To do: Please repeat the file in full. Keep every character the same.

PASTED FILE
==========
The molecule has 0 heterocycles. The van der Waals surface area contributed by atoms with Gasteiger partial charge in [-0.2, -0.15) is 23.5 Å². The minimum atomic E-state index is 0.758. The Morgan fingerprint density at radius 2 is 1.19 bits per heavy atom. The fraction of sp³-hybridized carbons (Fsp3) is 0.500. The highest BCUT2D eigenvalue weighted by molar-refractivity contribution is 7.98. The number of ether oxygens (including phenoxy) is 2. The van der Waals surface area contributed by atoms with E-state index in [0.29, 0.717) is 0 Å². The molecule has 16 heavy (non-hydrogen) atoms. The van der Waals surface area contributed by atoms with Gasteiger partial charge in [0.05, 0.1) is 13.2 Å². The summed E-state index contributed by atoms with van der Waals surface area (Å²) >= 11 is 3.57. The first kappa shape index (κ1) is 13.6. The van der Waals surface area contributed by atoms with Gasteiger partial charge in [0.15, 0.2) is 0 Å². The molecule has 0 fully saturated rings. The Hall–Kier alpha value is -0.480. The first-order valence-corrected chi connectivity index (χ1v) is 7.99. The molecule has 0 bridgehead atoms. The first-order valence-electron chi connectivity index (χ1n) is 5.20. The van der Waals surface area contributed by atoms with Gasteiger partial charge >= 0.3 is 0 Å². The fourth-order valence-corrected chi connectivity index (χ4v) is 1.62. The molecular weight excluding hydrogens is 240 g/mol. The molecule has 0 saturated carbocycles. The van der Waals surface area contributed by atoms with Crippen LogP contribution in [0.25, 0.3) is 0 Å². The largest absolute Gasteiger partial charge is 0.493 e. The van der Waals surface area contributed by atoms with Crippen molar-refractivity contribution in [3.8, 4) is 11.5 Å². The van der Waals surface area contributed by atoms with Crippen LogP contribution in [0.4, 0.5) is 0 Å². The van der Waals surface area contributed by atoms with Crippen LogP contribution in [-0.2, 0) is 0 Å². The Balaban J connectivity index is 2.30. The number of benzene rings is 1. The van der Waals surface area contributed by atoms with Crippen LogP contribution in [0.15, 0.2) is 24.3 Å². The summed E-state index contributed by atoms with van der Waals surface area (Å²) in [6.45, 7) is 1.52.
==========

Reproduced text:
The molecule has 0 heterocycles. The van der Waals surface area contributed by atoms with Gasteiger partial charge in [-0.2, -0.15) is 23.5 Å². The minimum atomic E-state index is 0.758. The Morgan fingerprint density at radius 2 is 1.19 bits per heavy atom. The fraction of sp³-hybridized carbons (Fsp3) is 0.500. The highest BCUT2D eigenvalue weighted by molar-refractivity contribution is 7.98. The number of ether oxygens (including phenoxy) is 2. The van der Waals surface area contributed by atoms with E-state index in [0.29, 0.717) is 0 Å². The molecule has 16 heavy (non-hydrogen) atoms. The van der Waals surface area contributed by atoms with Gasteiger partial charge in [0.05, 0.1) is 13.2 Å². The summed E-state index contributed by atoms with van der Waals surface area (Å²) >= 11 is 3.57. The first kappa shape index (κ1) is 13.6. The van der Waals surface area contributed by atoms with Gasteiger partial charge in [0.15, 0.2) is 0 Å². The molecule has 0 fully saturated rings. The Hall–Kier alpha value is -0.480. The first-order valence-corrected chi connectivity index (χ1v) is 7.99. The molecule has 0 bridgehead atoms. The first-order valence-electron chi connectivity index (χ1n) is 5.20. The van der Waals surface area contributed by atoms with Gasteiger partial charge >= 0.3 is 0 Å². The fourth-order valence-corrected chi connectivity index (χ4v) is 1.62. The molecular weight excluding hydrogens is 240 g/mol. The molecule has 0 saturated carbocycles. The van der Waals surface area contributed by atoms with Crippen LogP contribution in [0.25, 0.3) is 0 Å². The largest absolute Gasteiger partial charge is 0.493 e. The van der Waals surface area contributed by atoms with Crippen molar-refractivity contribution in [3.8, 4) is 11.5 Å². The van der Waals surface area contributed by atoms with Crippen LogP contribution in [0.4, 0.5) is 0 Å². The van der Waals surface area contributed by atoms with Crippen LogP contribution in [-0.2, 0) is 0 Å². The Balaban J connectivity index is 2.30. The number of benzene rings is 1. The van der Waals surface area contributed by atoms with Crippen LogP contribution in [0.15, 0.2) is 24.3 Å². The summed E-state index contributed by atoms with van der Waals surface area (Å²) in [6.45, 7) is 1.52.